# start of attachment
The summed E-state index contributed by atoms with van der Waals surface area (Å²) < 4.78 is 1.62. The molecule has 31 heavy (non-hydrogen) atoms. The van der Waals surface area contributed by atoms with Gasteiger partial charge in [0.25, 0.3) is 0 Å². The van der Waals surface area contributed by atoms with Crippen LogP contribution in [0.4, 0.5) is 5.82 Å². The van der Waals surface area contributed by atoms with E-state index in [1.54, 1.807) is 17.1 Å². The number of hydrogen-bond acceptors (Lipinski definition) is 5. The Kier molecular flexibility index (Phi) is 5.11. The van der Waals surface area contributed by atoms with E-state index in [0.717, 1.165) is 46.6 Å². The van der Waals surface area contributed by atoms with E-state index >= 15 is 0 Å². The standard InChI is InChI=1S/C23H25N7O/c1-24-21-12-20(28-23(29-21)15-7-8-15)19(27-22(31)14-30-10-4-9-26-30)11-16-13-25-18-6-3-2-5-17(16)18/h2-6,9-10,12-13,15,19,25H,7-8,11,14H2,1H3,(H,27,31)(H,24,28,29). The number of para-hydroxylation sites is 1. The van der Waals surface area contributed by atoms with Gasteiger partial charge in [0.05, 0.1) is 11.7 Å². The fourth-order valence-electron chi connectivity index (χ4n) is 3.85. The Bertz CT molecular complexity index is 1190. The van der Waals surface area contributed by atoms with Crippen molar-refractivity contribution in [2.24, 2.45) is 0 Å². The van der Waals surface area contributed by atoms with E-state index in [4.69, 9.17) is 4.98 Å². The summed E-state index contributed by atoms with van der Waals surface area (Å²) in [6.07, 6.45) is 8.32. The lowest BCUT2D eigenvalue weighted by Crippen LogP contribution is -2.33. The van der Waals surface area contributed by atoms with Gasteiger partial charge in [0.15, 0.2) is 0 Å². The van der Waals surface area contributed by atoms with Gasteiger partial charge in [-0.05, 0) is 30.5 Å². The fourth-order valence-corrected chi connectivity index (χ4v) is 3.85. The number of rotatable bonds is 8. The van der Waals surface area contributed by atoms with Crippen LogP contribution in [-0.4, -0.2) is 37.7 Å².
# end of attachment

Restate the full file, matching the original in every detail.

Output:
The summed E-state index contributed by atoms with van der Waals surface area (Å²) < 4.78 is 1.62. The molecule has 31 heavy (non-hydrogen) atoms. The van der Waals surface area contributed by atoms with Gasteiger partial charge in [0.25, 0.3) is 0 Å². The van der Waals surface area contributed by atoms with Crippen LogP contribution in [0.4, 0.5) is 5.82 Å². The van der Waals surface area contributed by atoms with E-state index in [1.54, 1.807) is 17.1 Å². The number of hydrogen-bond acceptors (Lipinski definition) is 5. The Kier molecular flexibility index (Phi) is 5.11. The van der Waals surface area contributed by atoms with E-state index in [0.717, 1.165) is 46.6 Å². The van der Waals surface area contributed by atoms with E-state index >= 15 is 0 Å². The standard InChI is InChI=1S/C23H25N7O/c1-24-21-12-20(28-23(29-21)15-7-8-15)19(27-22(31)14-30-10-4-9-26-30)11-16-13-25-18-6-3-2-5-17(16)18/h2-6,9-10,12-13,15,19,25H,7-8,11,14H2,1H3,(H,27,31)(H,24,28,29). The number of para-hydroxylation sites is 1. The van der Waals surface area contributed by atoms with Gasteiger partial charge in [0.05, 0.1) is 11.7 Å². The fourth-order valence-electron chi connectivity index (χ4n) is 3.85. The Bertz CT molecular complexity index is 1190. The van der Waals surface area contributed by atoms with Crippen molar-refractivity contribution in [2.24, 2.45) is 0 Å². The van der Waals surface area contributed by atoms with E-state index in [4.69, 9.17) is 4.98 Å². The summed E-state index contributed by atoms with van der Waals surface area (Å²) in [6.07, 6.45) is 8.32. The lowest BCUT2D eigenvalue weighted by Crippen LogP contribution is -2.33. The van der Waals surface area contributed by atoms with Gasteiger partial charge in [0.15, 0.2) is 0 Å². The van der Waals surface area contributed by atoms with Gasteiger partial charge in [-0.05, 0) is 30.5 Å². The fourth-order valence-corrected chi connectivity index (χ4v) is 3.85. The number of rotatable bonds is 8. The van der Waals surface area contributed by atoms with Crippen LogP contribution in [-0.4, -0.2) is 37.7 Å².